Wednesday, August 17, 2011

Trophy husband, one year later

3 comments:
[originally posted on August 10, 2011 at daddy in a strange land]

Exactly one year ago today, The Today Show told the entire morning-news-watching nation that I, as a stay-at-home-dad married to a doctor, was an example of a new status symbol for "alpha women." I was a trophy husband.

If you watch the entire segment linked here [having trouble embedding it, sorry]—which was pegged to a Marie Claire article for which la dra. and I had been interviewed for an hour each and in which we were reduced to a family photo and one quote about (not by) me presented very much out of context—you'll see that the NBC videographer who shot and cut the piece ignored the magazine editor's "trophy husband" framing and that good ol' Matt Lauer actually went after her for it, closing with a reference to "the guy in the piece" who said "'it's not babysitting, it's parenting." [My new catchphrase. Heh. I need to make t-shirts.]

In the intervening year, the conversation in the mainstream media and in the parentblogosphere about changing roles, especially in an uncertain economic environment, and the redefinition of fatherhood has continued. Fatherhood gets talked about in the context of a larger re-envisioning of modern manhood online, dadbloggers plan their own testosterone-centric take on the momblogger conferences only a few of us dare to crash—and yet, things like SAHDs, involved fatherhood, and equally shared parenting continue to be treated as "trend stories," as anomalous and intriguing oddities that are newsworthy because they're not "normal."

Just a week ago, AngrySAHD Josh K. wrote some guidelines on "How Not to Screw Up the Conversation About the Modern Dad" on the site of The NYC Dads Group after watching another group member and dadblogger get set up in an adversarial moms-vs.-dads conversation about parenting skills on iVillage. His "list of a few things to think about when being an involved dad, and especially when discussing it, whether it's on TV or the playground":

  1. Don't be the boob.

  2. Be involved in everything—not just major discipline.

  3. Be on top of your stuff.


"For better or worse," he writes, "part of the 'job' of being an involved dad is helping to change the incorrect impressions people have of all dads. Set an example, live that example, and correct people when they are wrong."

I was lucky with how my Today Show experience turned out. I had no control over how the finished article portrayed me and my family, and no control over how the video piece would use us as an example of a stay-at-home-dad/breadwinning-mom family with which to introduce the topic on the show. I totally lucked out in having Matt Lauer virtually have my back and fight against the usual mom-vs.-dad, stay-at-home-vs.-work-outside-the-home adversarial framing of much of the media coverage modern parenting gets.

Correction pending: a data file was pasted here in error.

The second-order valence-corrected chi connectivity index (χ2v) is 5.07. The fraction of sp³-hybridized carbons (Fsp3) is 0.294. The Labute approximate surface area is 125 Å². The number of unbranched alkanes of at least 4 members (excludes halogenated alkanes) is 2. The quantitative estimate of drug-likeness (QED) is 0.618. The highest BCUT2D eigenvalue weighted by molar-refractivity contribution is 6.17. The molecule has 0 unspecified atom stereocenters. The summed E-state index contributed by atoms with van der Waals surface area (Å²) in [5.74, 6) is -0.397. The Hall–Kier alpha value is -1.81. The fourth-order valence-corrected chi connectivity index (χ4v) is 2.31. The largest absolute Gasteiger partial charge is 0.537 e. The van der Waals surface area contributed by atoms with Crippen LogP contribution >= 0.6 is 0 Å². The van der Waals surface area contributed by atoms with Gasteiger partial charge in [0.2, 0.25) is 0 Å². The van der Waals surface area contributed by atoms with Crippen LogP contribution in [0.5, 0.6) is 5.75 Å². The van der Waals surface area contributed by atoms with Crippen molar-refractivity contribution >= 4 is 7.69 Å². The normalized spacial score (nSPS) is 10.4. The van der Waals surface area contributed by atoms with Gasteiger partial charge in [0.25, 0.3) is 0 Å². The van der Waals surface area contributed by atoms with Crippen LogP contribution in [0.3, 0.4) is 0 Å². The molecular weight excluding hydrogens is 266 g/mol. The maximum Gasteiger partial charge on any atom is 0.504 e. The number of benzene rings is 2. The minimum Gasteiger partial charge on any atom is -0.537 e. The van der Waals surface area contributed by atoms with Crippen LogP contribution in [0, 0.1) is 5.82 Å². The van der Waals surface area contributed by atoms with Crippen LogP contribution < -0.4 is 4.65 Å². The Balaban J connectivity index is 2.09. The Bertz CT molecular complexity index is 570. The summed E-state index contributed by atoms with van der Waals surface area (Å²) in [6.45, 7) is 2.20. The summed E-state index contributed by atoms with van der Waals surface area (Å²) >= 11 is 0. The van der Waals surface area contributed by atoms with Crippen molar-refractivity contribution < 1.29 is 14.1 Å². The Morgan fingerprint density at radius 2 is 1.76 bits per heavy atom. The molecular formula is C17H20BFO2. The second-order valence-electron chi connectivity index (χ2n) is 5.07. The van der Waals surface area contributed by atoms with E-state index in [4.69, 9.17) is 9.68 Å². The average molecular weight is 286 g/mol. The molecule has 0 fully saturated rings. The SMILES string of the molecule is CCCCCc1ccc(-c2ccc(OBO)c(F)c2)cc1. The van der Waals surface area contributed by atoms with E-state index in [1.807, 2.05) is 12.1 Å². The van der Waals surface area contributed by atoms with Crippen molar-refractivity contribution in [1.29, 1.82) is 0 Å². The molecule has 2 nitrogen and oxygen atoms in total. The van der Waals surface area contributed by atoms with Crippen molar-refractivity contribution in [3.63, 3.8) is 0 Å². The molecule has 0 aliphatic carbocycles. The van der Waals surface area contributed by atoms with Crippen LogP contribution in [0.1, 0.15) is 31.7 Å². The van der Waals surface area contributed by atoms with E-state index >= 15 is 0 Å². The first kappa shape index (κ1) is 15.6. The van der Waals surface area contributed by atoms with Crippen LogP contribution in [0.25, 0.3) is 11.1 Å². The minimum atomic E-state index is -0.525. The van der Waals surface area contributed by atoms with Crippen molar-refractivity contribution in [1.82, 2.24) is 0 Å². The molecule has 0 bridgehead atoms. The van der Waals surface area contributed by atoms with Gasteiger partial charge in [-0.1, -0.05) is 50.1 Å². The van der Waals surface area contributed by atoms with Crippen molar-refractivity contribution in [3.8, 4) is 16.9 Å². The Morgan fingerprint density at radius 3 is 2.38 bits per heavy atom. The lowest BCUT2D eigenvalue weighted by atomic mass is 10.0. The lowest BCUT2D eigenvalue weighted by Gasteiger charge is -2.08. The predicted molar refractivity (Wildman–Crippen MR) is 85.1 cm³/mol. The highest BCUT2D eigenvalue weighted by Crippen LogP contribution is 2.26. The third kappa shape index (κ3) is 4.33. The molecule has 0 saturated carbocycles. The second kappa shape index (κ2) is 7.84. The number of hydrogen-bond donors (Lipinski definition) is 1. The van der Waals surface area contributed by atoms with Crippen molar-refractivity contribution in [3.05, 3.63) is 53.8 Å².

In a comment on the NYC Dads Group post, I wrote, "[I]n terms of how not to screw up the public conversation, a lot depends on the luck of having sympathetic allies involved in the set-up and presentation of the discussion. We can't assume folks'll have our back or be on the same page, and if they aren't and we're all by ourselves, especially if we're on their media turf, it's very easy to get steamrolled no matter our intentions."

As I said earlier, this stuff still gets portrayed in the media as the funny little human interest story, "hey look, they're doing things different [read: not normal], maybe it's a trend [read: not mainstream]." But as hinted at above, we're not waiting around for the mainstream media to tell our stories or just sitting around waiting for the day that what we're doing is so non-remarkable that there is no story. We're telling our own diverse, not-always-agreeing-with-each-other stories, moms and dads, SAH and WAH and WOTH and full-time and part-time and everything in between, in every possible permutation of "parent" and "family. We're connecting with each other virtually and IRL and creating fluid, fluent communities of interest and support, on new blogs, on Twitter, in books [like the new Rad Dad: Dispatches from the Frontiers of Fatherhood, to which I am a proud contributor], everywhere.